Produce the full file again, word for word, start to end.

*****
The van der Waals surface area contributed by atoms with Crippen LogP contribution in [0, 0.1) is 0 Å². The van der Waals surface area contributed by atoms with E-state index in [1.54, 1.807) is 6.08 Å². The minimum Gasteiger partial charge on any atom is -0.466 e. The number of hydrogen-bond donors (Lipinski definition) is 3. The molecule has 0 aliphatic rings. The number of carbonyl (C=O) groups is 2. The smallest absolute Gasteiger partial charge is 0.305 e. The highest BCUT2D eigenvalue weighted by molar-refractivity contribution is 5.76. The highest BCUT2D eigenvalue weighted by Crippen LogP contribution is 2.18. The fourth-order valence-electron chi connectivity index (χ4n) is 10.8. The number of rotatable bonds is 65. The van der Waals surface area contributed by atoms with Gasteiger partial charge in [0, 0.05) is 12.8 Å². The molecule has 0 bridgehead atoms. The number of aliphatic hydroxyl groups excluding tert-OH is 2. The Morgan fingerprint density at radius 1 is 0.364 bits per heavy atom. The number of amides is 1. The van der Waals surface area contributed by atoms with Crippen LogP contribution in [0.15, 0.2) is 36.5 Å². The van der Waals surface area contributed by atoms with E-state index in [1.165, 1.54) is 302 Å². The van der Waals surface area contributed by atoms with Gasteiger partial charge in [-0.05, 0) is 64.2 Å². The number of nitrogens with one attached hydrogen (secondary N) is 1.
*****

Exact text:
The van der Waals surface area contributed by atoms with Crippen LogP contribution in [0, 0.1) is 0 Å². The van der Waals surface area contributed by atoms with E-state index in [1.54, 1.807) is 6.08 Å². The minimum Gasteiger partial charge on any atom is -0.466 e. The number of hydrogen-bond donors (Lipinski definition) is 3. The molecule has 0 aliphatic rings. The number of carbonyl (C=O) groups is 2. The smallest absolute Gasteiger partial charge is 0.305 e. The highest BCUT2D eigenvalue weighted by molar-refractivity contribution is 5.76. The highest BCUT2D eigenvalue weighted by Crippen LogP contribution is 2.18. The fourth-order valence-electron chi connectivity index (χ4n) is 10.8. The number of rotatable bonds is 65. The van der Waals surface area contributed by atoms with Gasteiger partial charge in [0, 0.05) is 12.8 Å². The molecule has 0 bridgehead atoms. The number of aliphatic hydroxyl groups excluding tert-OH is 2. The Morgan fingerprint density at radius 1 is 0.364 bits per heavy atom. The number of amides is 1. The van der Waals surface area contributed by atoms with Crippen LogP contribution in [0.15, 0.2) is 36.5 Å². The van der Waals surface area contributed by atoms with E-state index in [1.165, 1.54) is 302 Å². The van der Waals surface area contributed by atoms with Gasteiger partial charge in [-0.05, 0) is 64.2 Å². The number of nitrogens with one attached hydrogen (secondary N) is 1.